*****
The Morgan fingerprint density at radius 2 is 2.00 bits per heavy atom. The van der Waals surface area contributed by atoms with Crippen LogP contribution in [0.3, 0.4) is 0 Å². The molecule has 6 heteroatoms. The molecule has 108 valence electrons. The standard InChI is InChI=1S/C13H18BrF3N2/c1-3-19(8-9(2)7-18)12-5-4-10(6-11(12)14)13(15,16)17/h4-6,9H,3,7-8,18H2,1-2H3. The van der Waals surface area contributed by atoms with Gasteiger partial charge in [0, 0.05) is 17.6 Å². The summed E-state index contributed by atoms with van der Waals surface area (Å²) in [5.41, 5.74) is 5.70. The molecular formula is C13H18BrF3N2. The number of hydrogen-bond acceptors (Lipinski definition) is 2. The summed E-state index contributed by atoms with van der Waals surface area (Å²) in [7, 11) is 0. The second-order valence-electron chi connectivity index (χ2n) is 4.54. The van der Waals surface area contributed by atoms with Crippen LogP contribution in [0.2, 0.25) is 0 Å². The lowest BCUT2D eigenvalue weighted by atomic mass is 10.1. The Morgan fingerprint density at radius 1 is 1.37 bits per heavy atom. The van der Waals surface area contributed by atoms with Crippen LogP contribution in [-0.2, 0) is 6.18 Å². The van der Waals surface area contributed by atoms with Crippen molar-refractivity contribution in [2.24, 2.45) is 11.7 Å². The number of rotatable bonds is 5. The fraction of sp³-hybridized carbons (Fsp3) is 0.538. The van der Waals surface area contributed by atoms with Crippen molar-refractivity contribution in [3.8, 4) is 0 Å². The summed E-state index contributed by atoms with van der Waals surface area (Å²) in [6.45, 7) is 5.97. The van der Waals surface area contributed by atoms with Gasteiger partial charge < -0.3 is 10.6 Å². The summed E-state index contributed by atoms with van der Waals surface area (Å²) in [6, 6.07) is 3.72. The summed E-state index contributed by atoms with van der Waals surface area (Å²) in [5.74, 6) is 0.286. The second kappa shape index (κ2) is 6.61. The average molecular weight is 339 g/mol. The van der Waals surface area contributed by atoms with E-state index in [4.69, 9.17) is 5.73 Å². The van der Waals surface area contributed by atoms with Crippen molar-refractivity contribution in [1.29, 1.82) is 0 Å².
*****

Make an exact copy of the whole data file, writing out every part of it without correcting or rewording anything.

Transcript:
The Morgan fingerprint density at radius 2 is 2.00 bits per heavy atom. The van der Waals surface area contributed by atoms with Crippen LogP contribution in [0.3, 0.4) is 0 Å². The molecule has 6 heteroatoms. The molecule has 108 valence electrons. The standard InChI is InChI=1S/C13H18BrF3N2/c1-3-19(8-9(2)7-18)12-5-4-10(6-11(12)14)13(15,16)17/h4-6,9H,3,7-8,18H2,1-2H3. The van der Waals surface area contributed by atoms with Gasteiger partial charge in [0, 0.05) is 17.6 Å². The summed E-state index contributed by atoms with van der Waals surface area (Å²) in [5.41, 5.74) is 5.70. The molecular formula is C13H18BrF3N2. The number of hydrogen-bond acceptors (Lipinski definition) is 2. The summed E-state index contributed by atoms with van der Waals surface area (Å²) in [7, 11) is 0. The second-order valence-electron chi connectivity index (χ2n) is 4.54. The van der Waals surface area contributed by atoms with Crippen LogP contribution in [0.2, 0.25) is 0 Å². The lowest BCUT2D eigenvalue weighted by atomic mass is 10.1. The Morgan fingerprint density at radius 1 is 1.37 bits per heavy atom. The van der Waals surface area contributed by atoms with Crippen LogP contribution in [-0.2, 0) is 6.18 Å². The van der Waals surface area contributed by atoms with Crippen molar-refractivity contribution in [2.24, 2.45) is 11.7 Å². The number of rotatable bonds is 5. The fraction of sp³-hybridized carbons (Fsp3) is 0.538. The van der Waals surface area contributed by atoms with Crippen molar-refractivity contribution in [3.8, 4) is 0 Å². The summed E-state index contributed by atoms with van der Waals surface area (Å²) in [6.45, 7) is 5.97. The van der Waals surface area contributed by atoms with Gasteiger partial charge < -0.3 is 10.6 Å². The summed E-state index contributed by atoms with van der Waals surface area (Å²) in [6, 6.07) is 3.72. The summed E-state index contributed by atoms with van der Waals surface area (Å²) in [5.74, 6) is 0.286. The second kappa shape index (κ2) is 6.61. The average molecular weight is 339 g/mol. The van der Waals surface area contributed by atoms with E-state index in [4.69, 9.17) is 5.73 Å². The van der Waals surface area contributed by atoms with Crippen molar-refractivity contribution in [1.29, 1.82) is 0 Å².